Players of the crowdsourcing game Planet Hunters have identified two possible planets outside Earth’s solar system.
The source of the images is the Boulder-built Kepler space telescope. Since its launch into space in 2009, the craft beams data back every 30 minutes from more than 150,000 stars near the Cygnus constellation.
The light curves generated by Kepler provide tantalizing data for discovering potentially habitable planets. The public image sets are crowdsourced by the 40,000 registered Planet Hunters who track and note changes in light patterns over time. The theory goes that as a planet passes in front of a star its brightness dims in relation to the size and distance of the orb.
In true OCD gamer spirit, Planet Hunters have played three million games and identified a total of 69 potential planets for the Kepler team to investigate further.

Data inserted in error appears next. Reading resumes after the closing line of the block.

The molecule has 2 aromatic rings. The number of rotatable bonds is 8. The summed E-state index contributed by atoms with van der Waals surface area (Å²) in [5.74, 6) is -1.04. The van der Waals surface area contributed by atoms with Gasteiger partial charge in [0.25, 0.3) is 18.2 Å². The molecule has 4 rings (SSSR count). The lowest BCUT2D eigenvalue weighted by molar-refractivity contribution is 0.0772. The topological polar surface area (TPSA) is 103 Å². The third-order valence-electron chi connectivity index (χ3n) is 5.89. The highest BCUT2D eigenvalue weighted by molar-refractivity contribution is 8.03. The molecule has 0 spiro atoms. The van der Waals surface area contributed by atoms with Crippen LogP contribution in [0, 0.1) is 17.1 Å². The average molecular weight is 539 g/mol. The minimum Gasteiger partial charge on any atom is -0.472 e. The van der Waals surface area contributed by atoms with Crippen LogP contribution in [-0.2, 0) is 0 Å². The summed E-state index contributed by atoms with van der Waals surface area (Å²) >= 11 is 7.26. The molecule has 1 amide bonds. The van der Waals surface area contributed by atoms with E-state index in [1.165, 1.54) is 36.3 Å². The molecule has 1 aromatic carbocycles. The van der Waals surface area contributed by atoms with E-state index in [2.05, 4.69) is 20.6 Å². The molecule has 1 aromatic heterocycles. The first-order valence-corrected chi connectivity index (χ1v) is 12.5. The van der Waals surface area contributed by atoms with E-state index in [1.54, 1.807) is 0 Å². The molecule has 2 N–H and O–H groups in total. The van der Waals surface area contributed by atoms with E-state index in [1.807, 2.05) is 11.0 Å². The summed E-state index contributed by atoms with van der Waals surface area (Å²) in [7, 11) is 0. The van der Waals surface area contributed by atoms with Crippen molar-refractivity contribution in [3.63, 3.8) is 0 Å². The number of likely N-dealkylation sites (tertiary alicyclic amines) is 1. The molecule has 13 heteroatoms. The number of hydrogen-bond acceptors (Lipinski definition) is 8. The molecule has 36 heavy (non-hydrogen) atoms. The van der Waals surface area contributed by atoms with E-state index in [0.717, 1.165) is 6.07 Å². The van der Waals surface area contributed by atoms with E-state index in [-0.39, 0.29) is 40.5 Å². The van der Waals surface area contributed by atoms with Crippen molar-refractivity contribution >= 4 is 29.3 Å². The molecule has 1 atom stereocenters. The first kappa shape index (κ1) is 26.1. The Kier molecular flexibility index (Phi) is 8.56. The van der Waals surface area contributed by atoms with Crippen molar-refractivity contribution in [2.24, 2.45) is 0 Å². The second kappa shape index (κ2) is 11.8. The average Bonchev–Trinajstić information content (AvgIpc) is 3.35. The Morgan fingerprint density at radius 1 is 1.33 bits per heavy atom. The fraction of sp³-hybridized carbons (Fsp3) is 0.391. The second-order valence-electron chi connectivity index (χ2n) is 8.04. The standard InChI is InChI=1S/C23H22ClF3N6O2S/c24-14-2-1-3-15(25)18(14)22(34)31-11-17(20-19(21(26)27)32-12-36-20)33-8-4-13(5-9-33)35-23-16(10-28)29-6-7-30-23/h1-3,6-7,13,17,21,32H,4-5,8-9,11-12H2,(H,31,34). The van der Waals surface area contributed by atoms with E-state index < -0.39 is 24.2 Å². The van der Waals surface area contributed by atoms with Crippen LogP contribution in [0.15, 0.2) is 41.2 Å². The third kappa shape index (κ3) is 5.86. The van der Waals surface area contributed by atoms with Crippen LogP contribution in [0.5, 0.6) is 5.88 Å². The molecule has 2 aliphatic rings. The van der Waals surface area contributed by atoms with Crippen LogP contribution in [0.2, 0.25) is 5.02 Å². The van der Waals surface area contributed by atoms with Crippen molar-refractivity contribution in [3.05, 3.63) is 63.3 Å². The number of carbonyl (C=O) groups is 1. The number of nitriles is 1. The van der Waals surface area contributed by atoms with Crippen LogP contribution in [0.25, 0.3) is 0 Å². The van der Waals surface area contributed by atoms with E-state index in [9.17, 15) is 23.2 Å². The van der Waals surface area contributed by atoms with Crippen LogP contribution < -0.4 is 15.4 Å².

A Sept. 26 study released by Planet Hunters touts the value of citizen science as interplanetary wingman to more traditional automated computer algorithms:
While the human brain is exceptionally good at detecting patterns, it is impractical for a single individual to review each of the 150,000 light curves in every quarterly release of the Kepler database. However, crowdsourcing this task has appeal because human classifiers have a remarkable ability to recognize archetypes and to assemble groups of similar objects, while disregarding obvious glitches that can trip up computer algorithms.
For all obvious benefits of the amateur stargazer collaboration, concerns have been raised about the continued funding of the Kepler mission in a bleak budget season. As Alexis Madrigal notes in The Atlantic: “…we might give up on the quest to find out how common Earths are in the universe for want of $20 million per year. For perspective, that’s the cost of fighting a few hours of the war in Afghanistan. Feel free to fill in your preferred partisan budgetary comparison. Any way you slice it, $20 million is nothing in the scheme of the Federal budget.”
h/t EDGE Magazine